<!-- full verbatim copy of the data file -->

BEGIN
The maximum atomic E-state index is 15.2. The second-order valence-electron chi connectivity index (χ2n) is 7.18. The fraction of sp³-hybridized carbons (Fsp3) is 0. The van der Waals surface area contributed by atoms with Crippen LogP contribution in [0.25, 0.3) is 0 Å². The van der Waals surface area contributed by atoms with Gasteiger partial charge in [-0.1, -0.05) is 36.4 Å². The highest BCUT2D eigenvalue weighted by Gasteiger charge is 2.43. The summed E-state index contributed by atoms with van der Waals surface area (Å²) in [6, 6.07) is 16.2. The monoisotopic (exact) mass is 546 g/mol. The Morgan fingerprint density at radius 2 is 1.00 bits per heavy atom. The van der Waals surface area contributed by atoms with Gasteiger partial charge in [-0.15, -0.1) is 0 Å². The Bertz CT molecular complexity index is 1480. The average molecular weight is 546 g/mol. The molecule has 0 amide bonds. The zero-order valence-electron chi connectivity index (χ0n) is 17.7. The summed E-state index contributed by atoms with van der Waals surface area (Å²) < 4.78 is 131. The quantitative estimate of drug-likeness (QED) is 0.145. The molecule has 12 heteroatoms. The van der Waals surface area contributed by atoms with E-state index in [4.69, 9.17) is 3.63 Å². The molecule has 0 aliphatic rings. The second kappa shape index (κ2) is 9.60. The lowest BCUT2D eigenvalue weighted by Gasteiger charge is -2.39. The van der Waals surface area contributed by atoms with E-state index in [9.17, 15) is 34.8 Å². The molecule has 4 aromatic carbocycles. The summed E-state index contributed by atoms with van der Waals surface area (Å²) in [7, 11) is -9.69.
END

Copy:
The maximum atomic E-state index is 15.2. The second-order valence-electron chi connectivity index (χ2n) is 7.18. The fraction of sp³-hybridized carbons (Fsp3) is 0. The van der Waals surface area contributed by atoms with Crippen LogP contribution in [0.25, 0.3) is 0 Å². The van der Waals surface area contributed by atoms with Gasteiger partial charge in [-0.1, -0.05) is 36.4 Å². The highest BCUT2D eigenvalue weighted by Gasteiger charge is 2.43. The summed E-state index contributed by atoms with van der Waals surface area (Å²) in [6, 6.07) is 16.2. The monoisotopic (exact) mass is 546 g/mol. The Morgan fingerprint density at radius 2 is 1.00 bits per heavy atom. The van der Waals surface area contributed by atoms with Gasteiger partial charge in [-0.15, -0.1) is 0 Å². The Bertz CT molecular complexity index is 1480. The average molecular weight is 546 g/mol. The molecule has 0 amide bonds. The zero-order valence-electron chi connectivity index (χ0n) is 17.7. The summed E-state index contributed by atoms with van der Waals surface area (Å²) < 4.78 is 131. The quantitative estimate of drug-likeness (QED) is 0.145. The molecule has 12 heteroatoms. The van der Waals surface area contributed by atoms with E-state index in [4.69, 9.17) is 3.63 Å². The molecule has 0 aliphatic rings. The second kappa shape index (κ2) is 9.60. The lowest BCUT2D eigenvalue weighted by Gasteiger charge is -2.39. The van der Waals surface area contributed by atoms with E-state index in [9.17, 15) is 34.8 Å². The molecule has 4 aromatic carbocycles. The summed E-state index contributed by atoms with van der Waals surface area (Å²) in [7, 11) is -9.69.